Two of RECO’s most popular publications have been redesigned to feature a variety of visual examples and provide clarity on the advertising issues that real estate professionals frequently ask about.

The new Advertising Guidelines are broken down into easy-to-follow segments that include clear illustrations of correct and incorrect advertising. The segments explain how to identify a registrant in various advertising formats, how to advertise promises, statements, indications of honours or awards, and how to avoid confusing terms.

The Advertising Checklist provides registrants with a basic framework to create advertising that meets the minimum requirements and avoids prohibited content.

Both documents are essential tools to help registrants understand and design advertisements that are compliant with REBBA 2002 and the Code of Ethics.

The Advertising Guidelines and Advertising Checklist can be found at www.reco.on.ca in the Industry Professional section, under the Registration menu.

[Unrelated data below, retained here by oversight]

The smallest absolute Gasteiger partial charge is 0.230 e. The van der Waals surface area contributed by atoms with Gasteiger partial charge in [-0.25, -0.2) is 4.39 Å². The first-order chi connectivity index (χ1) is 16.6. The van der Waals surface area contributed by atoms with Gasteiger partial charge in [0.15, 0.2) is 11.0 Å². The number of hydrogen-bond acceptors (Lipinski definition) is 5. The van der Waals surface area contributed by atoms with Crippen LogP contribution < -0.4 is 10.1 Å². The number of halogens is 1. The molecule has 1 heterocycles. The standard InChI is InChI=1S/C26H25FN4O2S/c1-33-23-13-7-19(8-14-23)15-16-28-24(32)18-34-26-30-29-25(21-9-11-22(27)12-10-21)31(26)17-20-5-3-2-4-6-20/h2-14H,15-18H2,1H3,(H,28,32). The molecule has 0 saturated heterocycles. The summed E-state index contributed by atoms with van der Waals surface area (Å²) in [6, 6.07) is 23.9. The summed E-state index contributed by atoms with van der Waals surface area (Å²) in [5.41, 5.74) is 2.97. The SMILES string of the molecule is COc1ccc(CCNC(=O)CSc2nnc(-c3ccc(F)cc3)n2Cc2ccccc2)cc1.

For more information about the Advertising Guidelines please refer to the Q&A document posted on RECO’s website or on MyWeb at https://myweb.reco.on.ca.

 

 

Televised Election Debates

Rogers to Televise Election Debates – Voters will have several opportunities to watch candidates in the upcoming provincial election debate the issues on Rogers Cable 10 

The taped debates will be broadcast several times leading up to the electoral contest on Oct. 6 starting with Brampton West this afternoon (Sept. 24) at 4 p.m.